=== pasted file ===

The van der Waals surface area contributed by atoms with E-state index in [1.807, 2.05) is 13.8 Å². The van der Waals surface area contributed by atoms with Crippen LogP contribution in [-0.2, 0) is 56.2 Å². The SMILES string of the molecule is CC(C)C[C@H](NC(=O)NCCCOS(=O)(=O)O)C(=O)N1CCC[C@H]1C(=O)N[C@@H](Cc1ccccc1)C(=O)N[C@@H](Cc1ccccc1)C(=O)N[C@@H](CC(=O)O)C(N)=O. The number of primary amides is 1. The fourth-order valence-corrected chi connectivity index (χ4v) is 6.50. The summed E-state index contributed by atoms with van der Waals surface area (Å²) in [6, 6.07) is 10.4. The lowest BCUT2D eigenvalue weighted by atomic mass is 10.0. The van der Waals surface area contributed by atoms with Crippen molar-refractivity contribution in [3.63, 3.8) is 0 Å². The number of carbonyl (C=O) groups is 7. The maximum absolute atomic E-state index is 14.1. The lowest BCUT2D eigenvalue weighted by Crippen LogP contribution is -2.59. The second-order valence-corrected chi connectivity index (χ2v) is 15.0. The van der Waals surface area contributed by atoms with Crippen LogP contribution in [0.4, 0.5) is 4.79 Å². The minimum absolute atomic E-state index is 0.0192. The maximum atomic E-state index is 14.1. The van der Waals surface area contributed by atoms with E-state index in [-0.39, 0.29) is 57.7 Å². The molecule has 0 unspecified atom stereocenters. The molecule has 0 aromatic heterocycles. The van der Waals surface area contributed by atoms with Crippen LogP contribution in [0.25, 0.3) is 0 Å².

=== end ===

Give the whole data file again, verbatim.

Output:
The van der Waals surface area contributed by atoms with E-state index in [1.807, 2.05) is 13.8 Å². The van der Waals surface area contributed by atoms with Crippen LogP contribution in [-0.2, 0) is 56.2 Å². The SMILES string of the molecule is CC(C)C[C@H](NC(=O)NCCCOS(=O)(=O)O)C(=O)N1CCC[C@H]1C(=O)N[C@@H](Cc1ccccc1)C(=O)N[C@@H](Cc1ccccc1)C(=O)N[C@@H](CC(=O)O)C(N)=O. The number of primary amides is 1. The fourth-order valence-corrected chi connectivity index (χ4v) is 6.50. The summed E-state index contributed by atoms with van der Waals surface area (Å²) in [6, 6.07) is 10.4. The lowest BCUT2D eigenvalue weighted by atomic mass is 10.0. The van der Waals surface area contributed by atoms with Crippen molar-refractivity contribution in [3.63, 3.8) is 0 Å². The number of carbonyl (C=O) groups is 7. The maximum absolute atomic E-state index is 14.1. The lowest BCUT2D eigenvalue weighted by Crippen LogP contribution is -2.59. The second-order valence-corrected chi connectivity index (χ2v) is 15.0. The van der Waals surface area contributed by atoms with Crippen LogP contribution in [0.4, 0.5) is 4.79 Å². The minimum absolute atomic E-state index is 0.0192. The maximum atomic E-state index is 14.1. The van der Waals surface area contributed by atoms with E-state index in [-0.39, 0.29) is 57.7 Å². The molecule has 0 unspecified atom stereocenters. The molecule has 0 aromatic heterocycles. The van der Waals surface area contributed by atoms with Crippen LogP contribution in [0.25, 0.3) is 0 Å².